"A canine by the name of Nikki was presented . . . [to Hewitt] . . . for treatment . . . [Hewitt] recommended and performed surgery on the animal, removing a splenic mass." Nikki was discharged later that day and her owner was told to come back the next day for IV fluids. "When the owner returned one or two days later, another veterinarian . . . [said that Nikki] did not require fluids at that time. The owner of the animal testified that the animal's condition worsened, and after not being able to contact [Hewitt] she took [Nikki] to the veterinarian who was providing weekend coverage for [Hewitt]. It was recommended by this veterinarian that [Nikki] remain at his clinic overnight and when the owner returned the following day to retrieve [Nikki], [Nikki] died shortly after after the owner arrived."

"The State alleges that [Hewitt] recommended and performed surgery on [Nikki] without first performing an adequate pre-surgical examination. Additionally, the State alleges that [Hewitt] failed to record in the patient's records some of the procedures that were performed, and failed to provide the animal with adequate post-surgical care. To substantiate the allegations, the State presented testimony from several witnesses, including an expert in the area of small animal veterinary medicine . . . the State's expert also opined that [Hewitt] failed to perform an adequate pre-operative evaluation of [Nikki], and that this failure fell below the standard of care." The document goes on to say that Hewitt asserted that he did perform a pre-operative exam, but just didn't record it in the records.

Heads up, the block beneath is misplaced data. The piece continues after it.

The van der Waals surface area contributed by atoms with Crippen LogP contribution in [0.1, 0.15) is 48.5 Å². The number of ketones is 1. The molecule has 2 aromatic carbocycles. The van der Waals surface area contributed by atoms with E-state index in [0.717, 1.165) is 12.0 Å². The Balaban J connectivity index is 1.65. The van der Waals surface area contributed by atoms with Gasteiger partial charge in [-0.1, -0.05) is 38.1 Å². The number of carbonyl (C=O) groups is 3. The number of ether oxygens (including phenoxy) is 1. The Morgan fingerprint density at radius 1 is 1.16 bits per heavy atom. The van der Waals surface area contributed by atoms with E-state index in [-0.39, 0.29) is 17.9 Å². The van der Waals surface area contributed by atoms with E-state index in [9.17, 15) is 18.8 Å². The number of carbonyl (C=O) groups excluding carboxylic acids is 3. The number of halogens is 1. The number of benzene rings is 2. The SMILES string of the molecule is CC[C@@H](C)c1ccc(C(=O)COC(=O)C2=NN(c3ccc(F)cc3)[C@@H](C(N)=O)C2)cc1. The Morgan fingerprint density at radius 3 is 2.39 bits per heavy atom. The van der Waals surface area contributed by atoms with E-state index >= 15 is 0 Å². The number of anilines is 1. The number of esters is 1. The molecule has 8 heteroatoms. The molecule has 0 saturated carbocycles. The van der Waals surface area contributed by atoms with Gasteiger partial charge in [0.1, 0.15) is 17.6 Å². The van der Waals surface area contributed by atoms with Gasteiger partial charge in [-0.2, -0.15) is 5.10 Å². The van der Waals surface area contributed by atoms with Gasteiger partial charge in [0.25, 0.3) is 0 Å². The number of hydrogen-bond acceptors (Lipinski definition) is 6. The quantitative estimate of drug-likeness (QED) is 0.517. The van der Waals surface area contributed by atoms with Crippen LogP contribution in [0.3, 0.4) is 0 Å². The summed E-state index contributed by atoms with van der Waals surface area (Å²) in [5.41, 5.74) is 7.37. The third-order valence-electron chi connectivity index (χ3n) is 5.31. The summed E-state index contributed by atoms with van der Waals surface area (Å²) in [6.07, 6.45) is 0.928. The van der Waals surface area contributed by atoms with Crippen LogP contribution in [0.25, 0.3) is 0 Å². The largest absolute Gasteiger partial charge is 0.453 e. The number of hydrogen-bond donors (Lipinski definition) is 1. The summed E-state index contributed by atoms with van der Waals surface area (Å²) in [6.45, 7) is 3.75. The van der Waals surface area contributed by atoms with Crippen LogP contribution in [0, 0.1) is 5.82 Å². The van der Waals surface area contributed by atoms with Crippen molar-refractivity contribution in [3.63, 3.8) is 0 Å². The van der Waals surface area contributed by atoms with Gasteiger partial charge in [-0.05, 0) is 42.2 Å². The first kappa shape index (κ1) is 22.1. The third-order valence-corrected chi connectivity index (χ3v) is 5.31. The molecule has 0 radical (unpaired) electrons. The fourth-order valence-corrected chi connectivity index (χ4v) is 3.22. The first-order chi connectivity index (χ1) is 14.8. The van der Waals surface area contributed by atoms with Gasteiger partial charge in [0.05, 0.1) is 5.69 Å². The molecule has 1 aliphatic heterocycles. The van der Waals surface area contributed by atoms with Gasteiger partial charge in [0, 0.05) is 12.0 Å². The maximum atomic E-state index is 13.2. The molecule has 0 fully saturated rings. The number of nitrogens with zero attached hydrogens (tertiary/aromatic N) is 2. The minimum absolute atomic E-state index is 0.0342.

As a result of these assertions on the part of Hewitt, the Board did not find that he failed to perform an adequate pre-surgical exam. They said: ". . . the Board is concerned about the post-surgical care provided by [Hewitt]. However, the Board does not believe that any post-surgical negligence by [Hewitt] rises to the level where discipline is warranted."

They found him in violation of record-keeping only.

They gave him a penalty of $200 and required him to pay investigative costs of $1,000.

Interesting, the State fails to agree with its own experts.


South Carolina Board Order in the Case of Robert Hewitt